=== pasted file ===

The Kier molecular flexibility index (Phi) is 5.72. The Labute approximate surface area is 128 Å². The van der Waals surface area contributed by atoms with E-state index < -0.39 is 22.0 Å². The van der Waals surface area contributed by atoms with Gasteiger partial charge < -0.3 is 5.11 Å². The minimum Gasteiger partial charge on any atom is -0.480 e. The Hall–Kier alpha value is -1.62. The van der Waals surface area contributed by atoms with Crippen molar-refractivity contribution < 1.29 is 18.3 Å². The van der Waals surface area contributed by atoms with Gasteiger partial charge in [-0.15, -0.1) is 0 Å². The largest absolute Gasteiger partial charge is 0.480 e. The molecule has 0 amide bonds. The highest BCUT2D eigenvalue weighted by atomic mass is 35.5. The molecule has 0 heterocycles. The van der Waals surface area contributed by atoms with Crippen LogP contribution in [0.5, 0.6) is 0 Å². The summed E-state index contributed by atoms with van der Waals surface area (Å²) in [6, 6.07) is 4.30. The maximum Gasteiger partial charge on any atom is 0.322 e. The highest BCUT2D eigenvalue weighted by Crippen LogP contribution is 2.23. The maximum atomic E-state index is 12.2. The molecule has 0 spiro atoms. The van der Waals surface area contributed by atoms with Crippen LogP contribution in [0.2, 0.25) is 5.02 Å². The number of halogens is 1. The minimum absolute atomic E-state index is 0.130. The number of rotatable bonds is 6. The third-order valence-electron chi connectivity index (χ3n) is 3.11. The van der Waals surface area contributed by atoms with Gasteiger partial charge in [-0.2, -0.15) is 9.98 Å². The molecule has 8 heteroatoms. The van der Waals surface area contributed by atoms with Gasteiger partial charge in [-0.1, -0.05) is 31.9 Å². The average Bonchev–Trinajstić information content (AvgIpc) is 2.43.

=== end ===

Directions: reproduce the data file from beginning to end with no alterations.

The Kier molecular flexibility index (Phi) is 5.72. The Labute approximate surface area is 128 Å². The van der Waals surface area contributed by atoms with E-state index < -0.39 is 22.0 Å². The van der Waals surface area contributed by atoms with Gasteiger partial charge < -0.3 is 5.11 Å². The minimum Gasteiger partial charge on any atom is -0.480 e. The Hall–Kier alpha value is -1.62. The van der Waals surface area contributed by atoms with Crippen molar-refractivity contribution < 1.29 is 18.3 Å². The van der Waals surface area contributed by atoms with Gasteiger partial charge in [-0.15, -0.1) is 0 Å². The largest absolute Gasteiger partial charge is 0.480 e. The molecule has 0 amide bonds. The highest BCUT2D eigenvalue weighted by atomic mass is 35.5. The molecule has 0 heterocycles. The van der Waals surface area contributed by atoms with Crippen LogP contribution in [0.5, 0.6) is 0 Å². The summed E-state index contributed by atoms with van der Waals surface area (Å²) in [6, 6.07) is 4.30. The maximum Gasteiger partial charge on any atom is 0.322 e. The highest BCUT2D eigenvalue weighted by Crippen LogP contribution is 2.23. The maximum atomic E-state index is 12.2. The molecule has 0 spiro atoms. The van der Waals surface area contributed by atoms with Crippen LogP contribution in [0.2, 0.25) is 5.02 Å². The number of halogens is 1. The minimum absolute atomic E-state index is 0.130. The number of rotatable bonds is 6. The third-order valence-electron chi connectivity index (χ3n) is 3.11. The van der Waals surface area contributed by atoms with Gasteiger partial charge in [-0.2, -0.15) is 9.98 Å². The molecule has 8 heteroatoms. The van der Waals surface area contributed by atoms with Gasteiger partial charge in [-0.1, -0.05) is 31.9 Å². The average Bonchev–Trinajstić information content (AvgIpc) is 2.43.